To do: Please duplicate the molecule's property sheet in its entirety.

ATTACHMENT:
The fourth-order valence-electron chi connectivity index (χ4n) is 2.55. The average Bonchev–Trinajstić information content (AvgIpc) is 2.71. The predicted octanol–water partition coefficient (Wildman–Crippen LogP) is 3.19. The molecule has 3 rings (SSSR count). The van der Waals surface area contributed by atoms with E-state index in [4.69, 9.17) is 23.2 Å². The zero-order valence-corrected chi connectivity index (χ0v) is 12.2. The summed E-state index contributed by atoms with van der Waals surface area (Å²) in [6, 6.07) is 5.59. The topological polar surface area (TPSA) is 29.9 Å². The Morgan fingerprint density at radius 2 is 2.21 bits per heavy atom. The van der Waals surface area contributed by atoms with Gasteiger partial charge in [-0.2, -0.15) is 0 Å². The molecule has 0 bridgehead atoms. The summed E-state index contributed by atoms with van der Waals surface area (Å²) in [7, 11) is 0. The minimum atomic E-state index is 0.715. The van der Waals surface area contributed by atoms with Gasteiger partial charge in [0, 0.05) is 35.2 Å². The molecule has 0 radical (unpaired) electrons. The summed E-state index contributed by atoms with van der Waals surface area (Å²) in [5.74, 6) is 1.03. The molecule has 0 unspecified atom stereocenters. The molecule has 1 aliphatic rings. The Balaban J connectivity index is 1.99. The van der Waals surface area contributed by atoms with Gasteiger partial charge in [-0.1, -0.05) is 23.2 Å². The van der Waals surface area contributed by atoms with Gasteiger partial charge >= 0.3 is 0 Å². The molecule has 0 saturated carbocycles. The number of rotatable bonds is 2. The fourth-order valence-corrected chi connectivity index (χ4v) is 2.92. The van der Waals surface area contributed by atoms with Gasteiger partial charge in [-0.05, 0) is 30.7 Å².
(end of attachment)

The fourth-order valence-electron chi connectivity index (χ4n) is 2.55. The average Bonchev–Trinajstić information content (AvgIpc) is 2.71. The predicted octanol–water partition coefficient (Wildman–Crippen LogP) is 3.19. The molecule has 3 rings (SSSR count). The van der Waals surface area contributed by atoms with E-state index in [4.69, 9.17) is 23.2 Å². The zero-order valence-corrected chi connectivity index (χ0v) is 12.2. The summed E-state index contributed by atoms with van der Waals surface area (Å²) in [6, 6.07) is 5.59. The topological polar surface area (TPSA) is 29.9 Å². The Morgan fingerprint density at radius 2 is 2.21 bits per heavy atom. The van der Waals surface area contributed by atoms with Gasteiger partial charge in [-0.2, -0.15) is 0 Å². The molecule has 0 bridgehead atoms. The summed E-state index contributed by atoms with van der Waals surface area (Å²) in [7, 11) is 0. The minimum atomic E-state index is 0.715. The van der Waals surface area contributed by atoms with Gasteiger partial charge in [0, 0.05) is 35.2 Å². The molecule has 0 radical (unpaired) electrons. The summed E-state index contributed by atoms with van der Waals surface area (Å²) in [5.74, 6) is 1.03. The molecule has 0 unspecified atom stereocenters. The molecule has 1 aliphatic rings. The Balaban J connectivity index is 1.99. The van der Waals surface area contributed by atoms with Gasteiger partial charge in [-0.1, -0.05) is 23.2 Å². The van der Waals surface area contributed by atoms with Gasteiger partial charge >= 0.3 is 0 Å². The molecule has 0 saturated carbocycles. The number of rotatable bonds is 2. The fourth-order valence-corrected chi connectivity index (χ4v) is 2.92. The van der Waals surface area contributed by atoms with Gasteiger partial charge in [-0.05, 0) is 30.7 Å².